This week in Oslo, Norway, the world’s leading human rights activists, defenders and journalists from outlets including CNN, BBC, Vice, Wired and Newsweek, have come together to keep the world’s attention focused on human rights abuses in authoritarian governments and closed societies and show strength and solidarity to defend democracy.
In listening to Leyla Hussein Somali anti-FGM activist, Vian Dakhil sharing the struggles of the Yazidi, Raed Al Saleh of White Helmets‘ bravery in rescuing Syrian citizens, and to Bangladeshi regime-challenging blogger Ahmedur Rashid Chowdhury, a through line in all these conversations was the bravery of common citizens, particularly youth and women, to rise up against violence and terror to fight for their beliefs.
Across all of the difficult and inspiring testimonials it was clear that neither governments nor companies were going to fix broken systems. It is citizens rising up, speaking out and joining together who are on the front lines, and as Prime Minister of Norway, Erna Solberg, shared in her opening remarks, “the bedrock of any democratic society.”
So what does defending democracy have to do with the conscious fashion movement?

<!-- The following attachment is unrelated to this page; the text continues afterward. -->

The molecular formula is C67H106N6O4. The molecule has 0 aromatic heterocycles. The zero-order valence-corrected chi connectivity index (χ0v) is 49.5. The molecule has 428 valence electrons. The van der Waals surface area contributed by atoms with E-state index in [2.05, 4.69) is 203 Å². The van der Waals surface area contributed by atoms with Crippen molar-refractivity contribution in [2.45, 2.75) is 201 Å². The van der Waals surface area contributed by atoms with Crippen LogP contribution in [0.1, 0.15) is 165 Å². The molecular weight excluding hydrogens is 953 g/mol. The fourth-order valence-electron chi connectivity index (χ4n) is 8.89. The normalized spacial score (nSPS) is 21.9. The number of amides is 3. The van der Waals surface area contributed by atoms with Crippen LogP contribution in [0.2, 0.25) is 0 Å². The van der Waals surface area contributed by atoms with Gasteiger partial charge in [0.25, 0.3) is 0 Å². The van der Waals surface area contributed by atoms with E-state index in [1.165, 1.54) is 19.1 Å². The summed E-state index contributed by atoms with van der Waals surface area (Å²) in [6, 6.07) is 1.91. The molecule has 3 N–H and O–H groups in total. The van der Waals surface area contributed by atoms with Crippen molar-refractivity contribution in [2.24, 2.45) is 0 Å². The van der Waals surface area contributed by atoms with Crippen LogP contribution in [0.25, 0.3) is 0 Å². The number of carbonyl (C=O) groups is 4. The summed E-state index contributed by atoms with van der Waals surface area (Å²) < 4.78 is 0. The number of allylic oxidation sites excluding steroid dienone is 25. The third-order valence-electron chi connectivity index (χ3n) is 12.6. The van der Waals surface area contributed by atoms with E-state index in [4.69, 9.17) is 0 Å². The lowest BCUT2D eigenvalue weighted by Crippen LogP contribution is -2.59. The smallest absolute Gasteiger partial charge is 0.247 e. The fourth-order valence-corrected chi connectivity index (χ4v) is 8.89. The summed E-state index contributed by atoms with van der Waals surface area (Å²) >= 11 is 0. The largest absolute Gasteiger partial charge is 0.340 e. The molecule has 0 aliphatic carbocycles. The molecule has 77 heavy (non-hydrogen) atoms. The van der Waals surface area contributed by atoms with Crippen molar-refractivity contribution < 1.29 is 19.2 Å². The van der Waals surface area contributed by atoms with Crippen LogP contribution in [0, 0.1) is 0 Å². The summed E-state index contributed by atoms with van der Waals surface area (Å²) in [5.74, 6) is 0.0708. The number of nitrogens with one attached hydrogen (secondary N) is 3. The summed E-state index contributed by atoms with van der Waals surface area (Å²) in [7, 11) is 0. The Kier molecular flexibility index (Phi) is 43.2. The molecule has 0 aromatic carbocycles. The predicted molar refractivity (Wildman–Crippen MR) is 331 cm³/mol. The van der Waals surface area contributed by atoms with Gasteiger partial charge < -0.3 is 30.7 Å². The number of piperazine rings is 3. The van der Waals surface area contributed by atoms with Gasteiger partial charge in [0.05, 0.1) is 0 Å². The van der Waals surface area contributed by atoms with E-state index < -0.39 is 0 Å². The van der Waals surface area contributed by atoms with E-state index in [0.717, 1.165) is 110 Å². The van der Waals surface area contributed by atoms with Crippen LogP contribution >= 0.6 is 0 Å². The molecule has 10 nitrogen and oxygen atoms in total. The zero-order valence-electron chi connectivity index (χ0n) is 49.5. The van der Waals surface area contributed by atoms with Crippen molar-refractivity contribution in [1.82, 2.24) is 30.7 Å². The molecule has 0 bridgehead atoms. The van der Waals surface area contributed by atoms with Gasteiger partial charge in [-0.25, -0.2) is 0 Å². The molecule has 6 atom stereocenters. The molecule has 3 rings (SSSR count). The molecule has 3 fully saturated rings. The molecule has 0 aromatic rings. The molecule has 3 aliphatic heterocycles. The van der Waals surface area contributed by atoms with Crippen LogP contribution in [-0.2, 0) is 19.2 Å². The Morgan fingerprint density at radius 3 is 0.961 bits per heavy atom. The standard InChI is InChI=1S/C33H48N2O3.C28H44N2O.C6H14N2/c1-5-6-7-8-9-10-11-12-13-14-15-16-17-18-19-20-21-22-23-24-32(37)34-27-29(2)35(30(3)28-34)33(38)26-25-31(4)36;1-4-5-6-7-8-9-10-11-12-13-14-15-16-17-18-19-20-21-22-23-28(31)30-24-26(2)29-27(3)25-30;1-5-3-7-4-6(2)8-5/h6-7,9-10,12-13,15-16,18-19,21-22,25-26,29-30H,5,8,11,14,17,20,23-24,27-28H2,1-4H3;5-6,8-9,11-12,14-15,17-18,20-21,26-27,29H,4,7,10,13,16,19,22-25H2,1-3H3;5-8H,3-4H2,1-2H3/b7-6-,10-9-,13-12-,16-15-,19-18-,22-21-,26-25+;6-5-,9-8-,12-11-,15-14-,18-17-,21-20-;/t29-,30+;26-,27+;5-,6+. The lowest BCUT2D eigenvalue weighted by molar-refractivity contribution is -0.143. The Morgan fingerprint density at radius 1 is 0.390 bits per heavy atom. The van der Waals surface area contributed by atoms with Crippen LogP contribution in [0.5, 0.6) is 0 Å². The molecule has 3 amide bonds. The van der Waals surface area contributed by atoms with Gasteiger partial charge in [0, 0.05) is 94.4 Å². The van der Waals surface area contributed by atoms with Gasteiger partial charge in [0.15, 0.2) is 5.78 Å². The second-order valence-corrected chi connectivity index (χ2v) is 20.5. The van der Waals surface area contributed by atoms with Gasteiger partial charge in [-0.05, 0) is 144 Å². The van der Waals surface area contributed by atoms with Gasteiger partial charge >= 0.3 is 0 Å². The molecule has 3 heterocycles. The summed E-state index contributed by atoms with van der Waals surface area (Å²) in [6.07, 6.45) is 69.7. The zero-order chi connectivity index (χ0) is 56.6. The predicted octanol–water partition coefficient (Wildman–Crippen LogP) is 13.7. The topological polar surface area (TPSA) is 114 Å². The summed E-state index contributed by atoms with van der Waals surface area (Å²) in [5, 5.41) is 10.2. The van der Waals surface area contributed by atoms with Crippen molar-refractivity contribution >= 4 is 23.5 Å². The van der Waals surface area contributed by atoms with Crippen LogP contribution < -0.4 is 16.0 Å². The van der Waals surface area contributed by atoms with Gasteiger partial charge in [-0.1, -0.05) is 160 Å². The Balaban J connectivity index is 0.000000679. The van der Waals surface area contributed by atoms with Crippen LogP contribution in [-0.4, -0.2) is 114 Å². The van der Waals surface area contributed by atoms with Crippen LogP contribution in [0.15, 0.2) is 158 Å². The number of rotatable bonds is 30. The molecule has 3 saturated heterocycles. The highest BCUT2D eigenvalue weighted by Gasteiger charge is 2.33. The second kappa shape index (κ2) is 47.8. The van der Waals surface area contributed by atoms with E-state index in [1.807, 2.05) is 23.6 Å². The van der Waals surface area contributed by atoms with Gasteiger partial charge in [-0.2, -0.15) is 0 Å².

We buy 80 billion clothes each year. That’s up 400% in 2 decades. It’s what we call fast fashion. Think of fast fashion like fast food – we were promised fast food was convenient but it turns out it was making us sick. Fast Fashion is no different.
Cotton for our clothes is picked in China and Uzbekistan and fast fashion is often stitched in Cambodia, Bangladesh and increasingly Myanmar. Starting to see a pattern?
Fashion brands have rushed into countries ruled by dictators, where there is limited legal enforcement, corruption and it is dangerous for workers to raise their voices in dissent.
It takes a 100 human hands to bring every piece of our clothes to life. Of the millions of people who make our clothes, 80% are women in their early twenties. She, much like the brave women we heard from in Oslo, is a #girlboss, often the sole breadwinner supporting 5 family members on her salary. The media paints her as a victim making us feel a sense of apathy about poor brown people far away. No different from how we as a world have forgotten the Yazidi plight or refugee crisis.
In Oslo we had the world re-meet the incredible makers of our fashion. Like Rubina from our Made in Pakistan film. Makers who are not victims but #girlbosses that needs to be a core part of our consciousness.
We mobilized the audience who cares deeply about human rights and women’s empowerment to think about their fashion choices as a core part of wearing their values.
So how can we support the hardworking women on the other side of our fashion?
Step 1: Break up with fast fashion. Simply saying no to brands that make billions in sales and pass on less than 4% to the women who make our clothes.
Step 2: Buy better by combining style x ethics.
We hope you will join our movement. Share your thoughts with us, your voice matters. Together we #remakeourworld.